Conservation through the sustainable use of wildlife

The International Council for Game and Wildlife Conservation provides a comprehensive investigation of conservation through the sustainable use of wildlife

When it comes to the conservation of wildlife, we find out that wildlife species are being threatened mainly due to habitat destruction as a result of human population growth and the increasing demand for arable land. We also discover that limited livelihood options drive people to poach wildlife species due to their economic value in trade or local markets, where there is a demand for them to be bought.

Another fascinating areas discussed is sustainable wildlife management (SWM), but what does this mean? We are told that this concerns the responsible management of socially, ecologically, and/or economically important wildlife species, while also sustaining their populations and habitats over time.

In addition, we learn that wildlife is an important renewable natural resource, indeed, if it is sustainably managed, it can provide continuous nutrition and an economic income. The author explains this point further: “This contributes to food security and thus to the alleviation of poverty and livelihoods, particularly in rural areas of both the developed and developing world.”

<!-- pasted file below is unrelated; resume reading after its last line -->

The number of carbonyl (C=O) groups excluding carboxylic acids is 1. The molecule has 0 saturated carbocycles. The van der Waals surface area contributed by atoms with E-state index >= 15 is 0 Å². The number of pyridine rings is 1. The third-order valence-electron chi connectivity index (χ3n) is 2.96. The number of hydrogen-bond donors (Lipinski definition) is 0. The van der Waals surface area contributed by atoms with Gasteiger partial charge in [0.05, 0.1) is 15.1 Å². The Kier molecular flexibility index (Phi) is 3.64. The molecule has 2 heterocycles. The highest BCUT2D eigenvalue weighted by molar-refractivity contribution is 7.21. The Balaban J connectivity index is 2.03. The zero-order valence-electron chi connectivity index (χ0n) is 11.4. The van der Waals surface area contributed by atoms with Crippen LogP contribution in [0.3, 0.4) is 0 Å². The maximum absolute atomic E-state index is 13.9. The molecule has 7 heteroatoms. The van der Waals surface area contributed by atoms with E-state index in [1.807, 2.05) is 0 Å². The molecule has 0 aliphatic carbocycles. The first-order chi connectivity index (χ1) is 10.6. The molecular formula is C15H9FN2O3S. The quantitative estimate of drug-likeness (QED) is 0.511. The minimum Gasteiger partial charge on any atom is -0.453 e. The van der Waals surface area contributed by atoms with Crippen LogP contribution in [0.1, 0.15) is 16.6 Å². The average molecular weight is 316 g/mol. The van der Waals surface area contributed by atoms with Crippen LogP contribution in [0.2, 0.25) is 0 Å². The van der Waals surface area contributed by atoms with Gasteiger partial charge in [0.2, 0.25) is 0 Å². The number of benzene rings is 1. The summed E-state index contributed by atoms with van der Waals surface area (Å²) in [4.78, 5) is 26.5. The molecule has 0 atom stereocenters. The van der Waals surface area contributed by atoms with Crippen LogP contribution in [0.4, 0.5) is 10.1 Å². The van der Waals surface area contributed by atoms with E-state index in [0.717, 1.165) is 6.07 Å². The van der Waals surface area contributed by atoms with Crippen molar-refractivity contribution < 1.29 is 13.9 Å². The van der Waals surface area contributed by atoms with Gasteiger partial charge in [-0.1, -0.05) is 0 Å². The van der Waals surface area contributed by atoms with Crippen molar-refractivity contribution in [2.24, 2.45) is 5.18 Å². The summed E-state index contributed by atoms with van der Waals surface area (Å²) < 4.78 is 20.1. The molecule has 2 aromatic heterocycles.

Historically, did you know that hunting has influenced human development, culture, religion and social interactions? This analysis reveals that there are few, if any, activities, which provide a more sustained link than hunting across all human civilisations from as far back as the Stone Age right up to the Internet Age.

On the subject of sustainable hunting, one of the major contributions of hunting to conservation is that it gives incentives to communities and other landowners for habitat protection and the sustainable use of wildlife. Added to this, hunting clearly creates jobs, predominantly in rural areas, where employment opportunities are scarce, and the unemployment rate is anything but low.

It is interesting to read that hunting tourism is the most profitable form of hunting, for example, in South Africa, it generates between $65.6 – 137 million each year, while in Tanzania this figure is between $27.6 and 36.1 million. Another compelling fact discussed is that the revenue generated from hunting can provide a stable financial basis for habitat conservation, even over large areas of land. These and further thought-provoking questions are addressed in this absorbing piece of literature from The International Council for Game and Wildlife Conservation.


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